BEIJING – China's economy relies on an excessively high level of investment and risks a potentially destabilizing increase if the government aims to keep growth around current levels for years to come, new International Monetary Fund research suggests.
Already running high as measured by a theory used by economists to assess capital-to-output ratios, investment accelerated between 2007 and 2011 to counter the effects of the global financial crisis, IMF staff wrote in a research paper on China's soaring investment levels.
"Depending on precise assumptions, over this period, China may have been over-investing by between 12 and 20 percent of gross domestic product relative to its steady-state desirable value," the report said.
"Even allowing for elevated investment levels associated with most economic take-offs, the econometric evidence suggests that China is over-investing," it said. "China's predicted investment norm over the last 30 years has ranged between 33-43 percent of GDP. In reality, it has fluctuated in a much broader band of 35-49 percent of GDP."
The IMF says its working papers do not necessarily represent the organization's policy, and that the reports describe research in progress that is published to spur debate.
The potential for severe internal economic imbalances in China stemming from an extended period of investment-driven growth, plus the risk that the excess capacity it creates spills into the global economy, are a recurring theme of IMF research.
A rise in fixed asset investment spending has helped underpin a rebound in China's economic growth in recent months, after seven successive quarters of slowing expansion - the worst run since the depths of the global financial crisis.
China officially targets GDP growth of 7.5 percent this year and analysts broadly believe the government has had an informal annual target of 8 percent or more for years - a level regarded until now as necessary to create enough jobs for the country's 1.3-billion strong population.
In a report earlier this year that Beijing sanctioned, the World Bank - the IMF's sister organization - assumed that China could maintain growth of 6-7 percent a year until 2030 with the right mix of structural economic reforms.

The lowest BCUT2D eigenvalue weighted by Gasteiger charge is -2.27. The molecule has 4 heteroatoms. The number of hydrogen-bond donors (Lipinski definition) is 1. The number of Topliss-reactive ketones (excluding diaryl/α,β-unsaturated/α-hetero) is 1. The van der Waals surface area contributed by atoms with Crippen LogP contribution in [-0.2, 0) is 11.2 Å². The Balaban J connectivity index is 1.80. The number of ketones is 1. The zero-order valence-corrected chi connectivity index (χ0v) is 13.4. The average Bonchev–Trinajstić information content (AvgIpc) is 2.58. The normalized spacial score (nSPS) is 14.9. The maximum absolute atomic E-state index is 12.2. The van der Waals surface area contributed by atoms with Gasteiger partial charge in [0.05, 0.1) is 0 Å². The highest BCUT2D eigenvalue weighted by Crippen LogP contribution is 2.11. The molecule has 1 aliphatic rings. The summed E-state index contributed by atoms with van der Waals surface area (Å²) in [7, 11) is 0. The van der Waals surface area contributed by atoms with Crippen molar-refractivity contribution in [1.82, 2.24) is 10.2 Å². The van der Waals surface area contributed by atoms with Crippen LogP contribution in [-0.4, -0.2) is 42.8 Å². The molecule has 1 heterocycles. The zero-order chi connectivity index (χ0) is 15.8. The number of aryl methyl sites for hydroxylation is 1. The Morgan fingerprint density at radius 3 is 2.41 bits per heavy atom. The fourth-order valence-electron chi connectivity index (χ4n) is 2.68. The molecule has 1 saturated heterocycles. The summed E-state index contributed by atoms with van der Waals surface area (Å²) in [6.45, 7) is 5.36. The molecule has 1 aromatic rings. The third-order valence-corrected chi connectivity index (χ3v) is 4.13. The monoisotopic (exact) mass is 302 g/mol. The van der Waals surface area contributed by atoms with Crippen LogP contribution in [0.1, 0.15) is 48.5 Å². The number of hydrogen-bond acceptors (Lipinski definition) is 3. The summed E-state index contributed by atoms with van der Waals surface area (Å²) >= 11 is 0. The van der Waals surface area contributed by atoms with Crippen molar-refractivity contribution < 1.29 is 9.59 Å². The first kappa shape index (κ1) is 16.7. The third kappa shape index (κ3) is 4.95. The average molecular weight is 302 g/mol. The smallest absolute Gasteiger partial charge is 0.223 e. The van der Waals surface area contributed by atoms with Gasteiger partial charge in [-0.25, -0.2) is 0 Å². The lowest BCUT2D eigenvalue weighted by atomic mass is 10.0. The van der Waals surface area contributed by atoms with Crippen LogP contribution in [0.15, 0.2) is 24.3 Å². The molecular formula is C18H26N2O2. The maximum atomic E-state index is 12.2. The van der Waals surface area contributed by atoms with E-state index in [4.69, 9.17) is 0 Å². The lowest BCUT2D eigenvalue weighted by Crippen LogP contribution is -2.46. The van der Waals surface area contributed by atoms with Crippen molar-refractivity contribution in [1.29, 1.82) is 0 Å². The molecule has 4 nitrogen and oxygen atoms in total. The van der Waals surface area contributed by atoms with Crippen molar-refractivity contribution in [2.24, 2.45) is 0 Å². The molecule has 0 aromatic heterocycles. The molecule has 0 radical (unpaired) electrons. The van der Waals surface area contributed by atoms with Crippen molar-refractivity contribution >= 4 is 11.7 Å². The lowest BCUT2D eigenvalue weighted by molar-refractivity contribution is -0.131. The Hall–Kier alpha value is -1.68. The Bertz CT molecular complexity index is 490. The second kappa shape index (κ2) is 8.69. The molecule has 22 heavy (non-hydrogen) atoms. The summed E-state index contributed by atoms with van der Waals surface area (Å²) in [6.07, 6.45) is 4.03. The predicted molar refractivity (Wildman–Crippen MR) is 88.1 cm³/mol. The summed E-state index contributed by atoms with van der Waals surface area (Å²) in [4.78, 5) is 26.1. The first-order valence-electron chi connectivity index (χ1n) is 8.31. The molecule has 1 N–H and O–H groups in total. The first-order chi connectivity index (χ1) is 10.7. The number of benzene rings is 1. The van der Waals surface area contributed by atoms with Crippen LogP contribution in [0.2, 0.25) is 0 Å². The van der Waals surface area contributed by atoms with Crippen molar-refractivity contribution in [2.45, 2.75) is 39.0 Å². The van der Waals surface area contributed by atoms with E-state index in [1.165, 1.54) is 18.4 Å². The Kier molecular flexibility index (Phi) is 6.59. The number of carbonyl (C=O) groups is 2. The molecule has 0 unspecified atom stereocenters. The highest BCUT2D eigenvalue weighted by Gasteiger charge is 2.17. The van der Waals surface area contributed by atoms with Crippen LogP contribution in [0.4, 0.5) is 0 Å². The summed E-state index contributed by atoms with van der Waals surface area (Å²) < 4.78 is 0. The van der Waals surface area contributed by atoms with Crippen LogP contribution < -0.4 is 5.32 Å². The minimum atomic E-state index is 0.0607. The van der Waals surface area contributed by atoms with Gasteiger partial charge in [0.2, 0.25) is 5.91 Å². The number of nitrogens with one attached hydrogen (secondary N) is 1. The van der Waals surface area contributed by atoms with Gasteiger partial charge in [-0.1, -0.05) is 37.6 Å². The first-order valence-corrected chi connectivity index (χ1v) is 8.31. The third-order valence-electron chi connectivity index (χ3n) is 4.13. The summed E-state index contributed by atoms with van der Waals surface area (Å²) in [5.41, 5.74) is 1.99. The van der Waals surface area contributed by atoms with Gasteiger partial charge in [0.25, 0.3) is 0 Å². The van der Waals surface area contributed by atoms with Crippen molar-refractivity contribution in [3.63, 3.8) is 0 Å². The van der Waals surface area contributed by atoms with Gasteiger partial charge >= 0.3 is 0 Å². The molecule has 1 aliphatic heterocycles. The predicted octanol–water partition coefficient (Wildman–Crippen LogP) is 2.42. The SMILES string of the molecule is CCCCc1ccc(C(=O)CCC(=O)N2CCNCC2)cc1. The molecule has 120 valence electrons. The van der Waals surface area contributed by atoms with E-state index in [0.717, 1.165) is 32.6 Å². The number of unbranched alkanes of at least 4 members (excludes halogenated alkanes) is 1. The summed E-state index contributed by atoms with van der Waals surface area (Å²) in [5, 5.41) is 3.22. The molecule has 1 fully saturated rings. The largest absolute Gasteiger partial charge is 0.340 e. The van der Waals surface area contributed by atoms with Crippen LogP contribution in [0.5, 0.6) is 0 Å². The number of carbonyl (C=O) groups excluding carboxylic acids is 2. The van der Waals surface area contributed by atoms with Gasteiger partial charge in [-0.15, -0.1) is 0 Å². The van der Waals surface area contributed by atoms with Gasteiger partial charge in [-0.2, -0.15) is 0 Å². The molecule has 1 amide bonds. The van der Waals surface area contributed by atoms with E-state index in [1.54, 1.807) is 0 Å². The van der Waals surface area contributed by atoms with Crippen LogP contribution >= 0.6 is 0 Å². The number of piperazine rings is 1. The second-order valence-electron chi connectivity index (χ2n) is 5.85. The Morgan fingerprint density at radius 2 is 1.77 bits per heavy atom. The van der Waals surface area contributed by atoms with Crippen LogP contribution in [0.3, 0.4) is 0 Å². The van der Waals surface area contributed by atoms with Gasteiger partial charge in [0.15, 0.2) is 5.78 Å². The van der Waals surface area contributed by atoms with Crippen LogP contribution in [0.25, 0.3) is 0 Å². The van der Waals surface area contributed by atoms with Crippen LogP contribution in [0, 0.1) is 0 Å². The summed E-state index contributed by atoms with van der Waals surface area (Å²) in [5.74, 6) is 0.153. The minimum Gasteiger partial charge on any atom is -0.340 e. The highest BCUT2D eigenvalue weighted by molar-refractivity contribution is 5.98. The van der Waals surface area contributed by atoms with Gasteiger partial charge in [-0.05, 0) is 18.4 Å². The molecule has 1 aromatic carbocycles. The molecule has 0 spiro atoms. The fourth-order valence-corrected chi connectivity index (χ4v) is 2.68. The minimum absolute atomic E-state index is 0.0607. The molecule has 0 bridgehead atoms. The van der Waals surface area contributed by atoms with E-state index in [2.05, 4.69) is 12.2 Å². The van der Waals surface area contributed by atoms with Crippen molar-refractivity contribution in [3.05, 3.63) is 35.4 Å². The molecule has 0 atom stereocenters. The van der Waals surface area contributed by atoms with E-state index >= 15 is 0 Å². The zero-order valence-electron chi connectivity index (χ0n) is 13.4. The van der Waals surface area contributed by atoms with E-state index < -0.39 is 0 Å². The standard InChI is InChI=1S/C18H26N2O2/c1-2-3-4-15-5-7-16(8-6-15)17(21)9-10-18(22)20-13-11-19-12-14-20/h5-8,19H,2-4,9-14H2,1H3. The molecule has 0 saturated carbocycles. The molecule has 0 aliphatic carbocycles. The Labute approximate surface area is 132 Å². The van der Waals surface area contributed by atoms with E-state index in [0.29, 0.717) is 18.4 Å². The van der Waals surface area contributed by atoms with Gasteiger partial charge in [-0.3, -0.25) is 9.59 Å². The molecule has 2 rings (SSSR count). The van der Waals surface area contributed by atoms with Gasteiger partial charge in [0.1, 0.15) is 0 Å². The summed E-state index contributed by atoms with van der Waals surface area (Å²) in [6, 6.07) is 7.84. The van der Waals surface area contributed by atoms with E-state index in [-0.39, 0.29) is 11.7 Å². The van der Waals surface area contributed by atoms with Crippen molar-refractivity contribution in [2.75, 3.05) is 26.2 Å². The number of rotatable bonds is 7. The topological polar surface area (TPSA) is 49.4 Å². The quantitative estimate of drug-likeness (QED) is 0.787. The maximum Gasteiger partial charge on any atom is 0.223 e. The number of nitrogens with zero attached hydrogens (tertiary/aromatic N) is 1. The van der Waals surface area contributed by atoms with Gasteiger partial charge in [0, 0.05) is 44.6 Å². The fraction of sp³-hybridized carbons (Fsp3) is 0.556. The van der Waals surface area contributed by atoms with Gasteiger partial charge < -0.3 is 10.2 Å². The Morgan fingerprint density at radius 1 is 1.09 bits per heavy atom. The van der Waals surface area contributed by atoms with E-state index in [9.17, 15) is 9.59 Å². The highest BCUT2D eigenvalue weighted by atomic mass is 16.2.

Average annual growth of around 10 percent for most of the last 30 years since China began a landmark program of economic reform, has seen the country transformed from impoverished laggard to the world's second-biggest economy - and likely to take top spot from the U.S. before the end of the next decade.
Beijing said in September that it had given fast-track approval to infrastructure projects worth $157 billion, a move analysts say has been key to cementing a fourth quarter bounce in GDP.
Total planned investment in newly started projects, a leading indicator of fixed asset investment, accelerated to 35.2 percent year-on-year in October from 31.3 percent in September, according to Ting Lu, chief China economist at Bank of America/Merrill Lynch.
MORE INVESTMENT, LESS GROWTH
The IMF stressed there were limitations to the model it was using and the assumptions it made, adding that on some simple metrics, the efficiency of China's return on investment was broadly in line with emerging market economies.
But the report added that by its calculations, a sustained period of over-investment meant that China now required ever higher investment to generate the same amount of growth, forecasting that investment's share of GDP could soar to 60-70 percent from current levels around 50 percent.
"Under such a strategy, vulnerabilities will likely grow in the form of hidden deadweight that will have to be paid in future in one form or another. The cost of financing such an elevated level of investment could undermine overall economic stability," it added.
Whether those vulnerabilities would eventually erupt into a full-blown funding crisis was far from clear, the IMF research said, particularly given China's heavy use of household savings, rather than external financing, for investment spending.
That funding model in itself has added strain which impeded the transition the government has said it wants to achieve in rebalancing growth towards domestic consumption and more dynamic small and medium-sized enterprises (SMEs).
"In China, a large burden of the financing of over-investment is borne by households, estimated at close to 4 percent of GDP per year, while SMEs are paying a higher price of capital because of the funding priority given to larger corporations," the IMF report said.
(Reporting by Nick Edwards; Editing by Richard Borsuk)